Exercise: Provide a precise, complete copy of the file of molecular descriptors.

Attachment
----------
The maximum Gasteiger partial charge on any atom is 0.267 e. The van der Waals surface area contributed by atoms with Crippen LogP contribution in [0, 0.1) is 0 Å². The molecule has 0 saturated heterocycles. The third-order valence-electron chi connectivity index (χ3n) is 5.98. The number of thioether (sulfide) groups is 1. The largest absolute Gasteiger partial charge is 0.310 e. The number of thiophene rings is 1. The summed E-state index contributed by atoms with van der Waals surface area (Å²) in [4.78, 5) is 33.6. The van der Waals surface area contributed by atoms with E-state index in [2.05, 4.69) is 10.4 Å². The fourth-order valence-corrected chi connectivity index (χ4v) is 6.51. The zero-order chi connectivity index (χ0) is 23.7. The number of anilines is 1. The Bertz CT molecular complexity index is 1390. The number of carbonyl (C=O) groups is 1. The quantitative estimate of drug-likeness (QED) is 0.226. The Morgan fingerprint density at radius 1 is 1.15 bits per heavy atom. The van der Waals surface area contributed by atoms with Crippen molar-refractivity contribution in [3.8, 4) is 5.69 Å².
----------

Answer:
The maximum Gasteiger partial charge on any atom is 0.267 e. The van der Waals surface area contributed by atoms with Crippen LogP contribution in [0, 0.1) is 0 Å². The molecule has 0 saturated heterocycles. The third-order valence-electron chi connectivity index (χ3n) is 5.98. The number of thioether (sulfide) groups is 1. The largest absolute Gasteiger partial charge is 0.310 e. The number of thiophene rings is 1. The summed E-state index contributed by atoms with van der Waals surface area (Å²) in [4.78, 5) is 33.6. The van der Waals surface area contributed by atoms with E-state index in [2.05, 4.69) is 10.4 Å². The fourth-order valence-corrected chi connectivity index (χ4v) is 6.51. The zero-order chi connectivity index (χ0) is 23.7. The number of anilines is 1. The Bertz CT molecular complexity index is 1390. The number of carbonyl (C=O) groups is 1. The quantitative estimate of drug-likeness (QED) is 0.226. The Morgan fingerprint density at radius 1 is 1.15 bits per heavy atom. The van der Waals surface area contributed by atoms with Crippen molar-refractivity contribution in [3.8, 4) is 5.69 Å².